"Judgment Day" is the story of how Branden at age 14 read one of [Ayn Rand]'s monumental novels, "The Fountainhead," came under the sway of the author's vision, later met his idol, became her acolyte and proselytizer and-for 14 tumultuous years-her lover. The adulterous affair-conducted with the assent of Rand's and Branden's spouses-with a woman 25 years older was a melodrama that might have been carved from Rand's gigantic fictions.
To the Russian-born author of "Atlas Shrugged," Branden was, according to his book, the fleshly counterpart of her imagined heroes. He was a worthy disciple of her philosophy called "objectivism," which touts reason, personal freedom and capitalism as sources of human fulfillment. In the thrall of her magnetism, Branden developed a blind devotion. He became the "enforcer" who punished the heresies of deviators from Rand's unbending views. Through the Nathaniel Branden Institute and a newsletter, the psychologist promoted Rand's ideas in lectures, classes and essays.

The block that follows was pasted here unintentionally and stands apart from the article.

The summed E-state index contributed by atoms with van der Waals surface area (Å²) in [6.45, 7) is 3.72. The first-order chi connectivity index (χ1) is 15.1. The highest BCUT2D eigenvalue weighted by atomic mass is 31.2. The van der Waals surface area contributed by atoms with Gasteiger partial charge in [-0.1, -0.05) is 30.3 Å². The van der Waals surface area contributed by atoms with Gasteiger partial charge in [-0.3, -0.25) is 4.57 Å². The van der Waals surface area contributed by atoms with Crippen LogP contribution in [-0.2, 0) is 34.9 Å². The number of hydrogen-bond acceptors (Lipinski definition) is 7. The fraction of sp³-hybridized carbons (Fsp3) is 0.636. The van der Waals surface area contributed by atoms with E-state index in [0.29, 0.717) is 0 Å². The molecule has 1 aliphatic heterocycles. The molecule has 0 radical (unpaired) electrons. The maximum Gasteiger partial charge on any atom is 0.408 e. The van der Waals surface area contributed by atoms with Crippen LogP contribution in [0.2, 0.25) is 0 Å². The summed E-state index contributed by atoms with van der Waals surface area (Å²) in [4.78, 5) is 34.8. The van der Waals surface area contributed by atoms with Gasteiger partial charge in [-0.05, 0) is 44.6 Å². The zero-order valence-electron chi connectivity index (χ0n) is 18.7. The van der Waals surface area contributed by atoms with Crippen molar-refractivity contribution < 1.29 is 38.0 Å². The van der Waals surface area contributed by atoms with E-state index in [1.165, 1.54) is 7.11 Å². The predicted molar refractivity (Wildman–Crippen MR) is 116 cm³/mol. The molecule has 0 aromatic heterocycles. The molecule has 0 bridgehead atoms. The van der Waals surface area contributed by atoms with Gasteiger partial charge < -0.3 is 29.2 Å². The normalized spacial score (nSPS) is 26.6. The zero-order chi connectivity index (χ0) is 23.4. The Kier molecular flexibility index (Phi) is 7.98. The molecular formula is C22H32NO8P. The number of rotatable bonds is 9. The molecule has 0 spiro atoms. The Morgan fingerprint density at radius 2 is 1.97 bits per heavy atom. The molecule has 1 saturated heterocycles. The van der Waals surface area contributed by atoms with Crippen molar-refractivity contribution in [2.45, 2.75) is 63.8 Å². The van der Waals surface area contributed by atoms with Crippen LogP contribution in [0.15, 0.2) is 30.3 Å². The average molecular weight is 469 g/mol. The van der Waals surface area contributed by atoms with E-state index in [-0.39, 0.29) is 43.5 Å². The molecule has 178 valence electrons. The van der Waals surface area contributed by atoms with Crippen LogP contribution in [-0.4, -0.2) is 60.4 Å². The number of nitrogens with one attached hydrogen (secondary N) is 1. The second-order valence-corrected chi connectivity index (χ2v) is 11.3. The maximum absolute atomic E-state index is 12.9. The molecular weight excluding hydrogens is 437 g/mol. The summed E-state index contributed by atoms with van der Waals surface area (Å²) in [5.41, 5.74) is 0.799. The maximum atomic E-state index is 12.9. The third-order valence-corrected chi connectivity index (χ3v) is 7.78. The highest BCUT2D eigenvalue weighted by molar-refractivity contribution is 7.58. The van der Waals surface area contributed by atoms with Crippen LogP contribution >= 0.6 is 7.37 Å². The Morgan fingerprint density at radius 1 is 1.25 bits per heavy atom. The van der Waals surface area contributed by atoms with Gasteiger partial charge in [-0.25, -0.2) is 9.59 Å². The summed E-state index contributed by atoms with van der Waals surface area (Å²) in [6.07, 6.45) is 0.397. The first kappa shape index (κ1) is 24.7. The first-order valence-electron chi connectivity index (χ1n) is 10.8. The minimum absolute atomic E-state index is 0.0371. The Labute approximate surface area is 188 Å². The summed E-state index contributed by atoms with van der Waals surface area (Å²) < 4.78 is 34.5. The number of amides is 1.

Edith Efron, a noted journalist who was briefly in the circle around Rand more than 20 years ago and is a minor character in "Judgment Day," said in a telephone interview that she was "identified as seriously diseased" by Rand because she "criticized a plot ending of a short story" written by Rand. "Within 24 hours, I was informed I was a very sick and bad person," she recalled ". . . I remember once being told I was seriously ill because I liked Mark Twain."